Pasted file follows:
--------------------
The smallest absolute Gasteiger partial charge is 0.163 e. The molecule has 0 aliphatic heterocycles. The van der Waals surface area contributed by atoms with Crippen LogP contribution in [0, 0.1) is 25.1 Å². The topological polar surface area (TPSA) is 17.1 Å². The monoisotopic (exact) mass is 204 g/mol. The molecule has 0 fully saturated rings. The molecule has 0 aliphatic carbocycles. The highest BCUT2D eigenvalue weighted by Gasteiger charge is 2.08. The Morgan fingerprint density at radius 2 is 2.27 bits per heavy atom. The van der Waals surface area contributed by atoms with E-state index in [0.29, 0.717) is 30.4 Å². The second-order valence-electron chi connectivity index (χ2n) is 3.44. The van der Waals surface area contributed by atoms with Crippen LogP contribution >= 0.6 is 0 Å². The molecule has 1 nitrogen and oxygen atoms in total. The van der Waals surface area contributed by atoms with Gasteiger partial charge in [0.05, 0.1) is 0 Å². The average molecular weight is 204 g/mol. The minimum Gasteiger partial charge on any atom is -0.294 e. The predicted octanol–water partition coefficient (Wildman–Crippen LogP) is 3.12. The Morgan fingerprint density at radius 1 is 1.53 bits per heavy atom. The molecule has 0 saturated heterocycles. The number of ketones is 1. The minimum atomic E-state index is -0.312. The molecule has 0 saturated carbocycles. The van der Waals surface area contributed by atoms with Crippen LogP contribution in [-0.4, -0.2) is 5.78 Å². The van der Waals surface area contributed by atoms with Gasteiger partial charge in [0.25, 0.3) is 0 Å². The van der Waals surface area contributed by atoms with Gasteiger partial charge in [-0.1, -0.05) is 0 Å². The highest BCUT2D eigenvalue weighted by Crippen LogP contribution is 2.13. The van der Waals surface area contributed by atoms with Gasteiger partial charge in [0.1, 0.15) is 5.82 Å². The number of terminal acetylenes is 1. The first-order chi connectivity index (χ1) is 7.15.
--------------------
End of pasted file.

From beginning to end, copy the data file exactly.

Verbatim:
The smallest absolute Gasteiger partial charge is 0.163 e. The molecule has 0 aliphatic heterocycles. The van der Waals surface area contributed by atoms with Crippen LogP contribution in [0, 0.1) is 25.1 Å². The topological polar surface area (TPSA) is 17.1 Å². The monoisotopic (exact) mass is 204 g/mol. The molecule has 0 fully saturated rings. The molecule has 0 aliphatic carbocycles. The highest BCUT2D eigenvalue weighted by Gasteiger charge is 2.08. The Morgan fingerprint density at radius 2 is 2.27 bits per heavy atom. The van der Waals surface area contributed by atoms with E-state index in [0.29, 0.717) is 30.4 Å². The second-order valence-electron chi connectivity index (χ2n) is 3.44. The van der Waals surface area contributed by atoms with Crippen LogP contribution >= 0.6 is 0 Å². The molecule has 1 nitrogen and oxygen atoms in total. The van der Waals surface area contributed by atoms with Gasteiger partial charge in [0.05, 0.1) is 0 Å². The average molecular weight is 204 g/mol. The minimum Gasteiger partial charge on any atom is -0.294 e. The predicted octanol–water partition coefficient (Wildman–Crippen LogP) is 3.12. The Morgan fingerprint density at radius 1 is 1.53 bits per heavy atom. The molecule has 0 saturated heterocycles. The number of ketones is 1. The minimum atomic E-state index is -0.312. The molecule has 0 saturated carbocycles. The van der Waals surface area contributed by atoms with Crippen LogP contribution in [-0.4, -0.2) is 5.78 Å². The van der Waals surface area contributed by atoms with Gasteiger partial charge in [0.25, 0.3) is 0 Å². The van der Waals surface area contributed by atoms with Gasteiger partial charge in [-0.1, -0.05) is 0 Å². The highest BCUT2D eigenvalue weighted by Crippen LogP contribution is 2.13. The van der Waals surface area contributed by atoms with Gasteiger partial charge in [0.1, 0.15) is 5.82 Å². The number of terminal acetylenes is 1. The first-order chi connectivity index (χ1) is 7.15.